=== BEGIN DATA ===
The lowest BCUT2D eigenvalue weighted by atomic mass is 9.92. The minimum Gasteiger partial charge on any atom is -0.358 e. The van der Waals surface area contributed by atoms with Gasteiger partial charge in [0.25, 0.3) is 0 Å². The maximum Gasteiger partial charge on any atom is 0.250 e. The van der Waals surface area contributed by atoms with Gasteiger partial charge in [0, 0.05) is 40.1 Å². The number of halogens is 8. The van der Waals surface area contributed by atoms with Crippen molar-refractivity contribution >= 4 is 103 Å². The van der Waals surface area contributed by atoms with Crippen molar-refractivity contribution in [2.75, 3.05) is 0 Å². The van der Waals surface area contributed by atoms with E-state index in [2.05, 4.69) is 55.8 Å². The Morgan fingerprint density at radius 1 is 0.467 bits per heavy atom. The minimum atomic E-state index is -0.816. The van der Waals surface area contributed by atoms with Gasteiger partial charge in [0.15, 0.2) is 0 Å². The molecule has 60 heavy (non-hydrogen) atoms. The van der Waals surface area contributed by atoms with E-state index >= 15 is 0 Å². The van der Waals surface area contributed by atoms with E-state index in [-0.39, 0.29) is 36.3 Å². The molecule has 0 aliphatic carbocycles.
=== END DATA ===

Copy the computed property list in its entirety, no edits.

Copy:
The lowest BCUT2D eigenvalue weighted by atomic mass is 9.92. The minimum Gasteiger partial charge on any atom is -0.358 e. The van der Waals surface area contributed by atoms with Gasteiger partial charge in [0.25, 0.3) is 0 Å². The maximum Gasteiger partial charge on any atom is 0.250 e. The van der Waals surface area contributed by atoms with Gasteiger partial charge in [0, 0.05) is 40.1 Å². The number of halogens is 8. The van der Waals surface area contributed by atoms with Crippen molar-refractivity contribution >= 4 is 103 Å². The van der Waals surface area contributed by atoms with Crippen molar-refractivity contribution in [2.75, 3.05) is 0 Å². The van der Waals surface area contributed by atoms with E-state index in [2.05, 4.69) is 55.8 Å². The Morgan fingerprint density at radius 1 is 0.467 bits per heavy atom. The minimum atomic E-state index is -0.816. The van der Waals surface area contributed by atoms with Gasteiger partial charge in [0.15, 0.2) is 0 Å². The molecule has 60 heavy (non-hydrogen) atoms. The van der Waals surface area contributed by atoms with E-state index >= 15 is 0 Å². The van der Waals surface area contributed by atoms with E-state index in [-0.39, 0.29) is 36.3 Å². The molecule has 0 aliphatic carbocycles.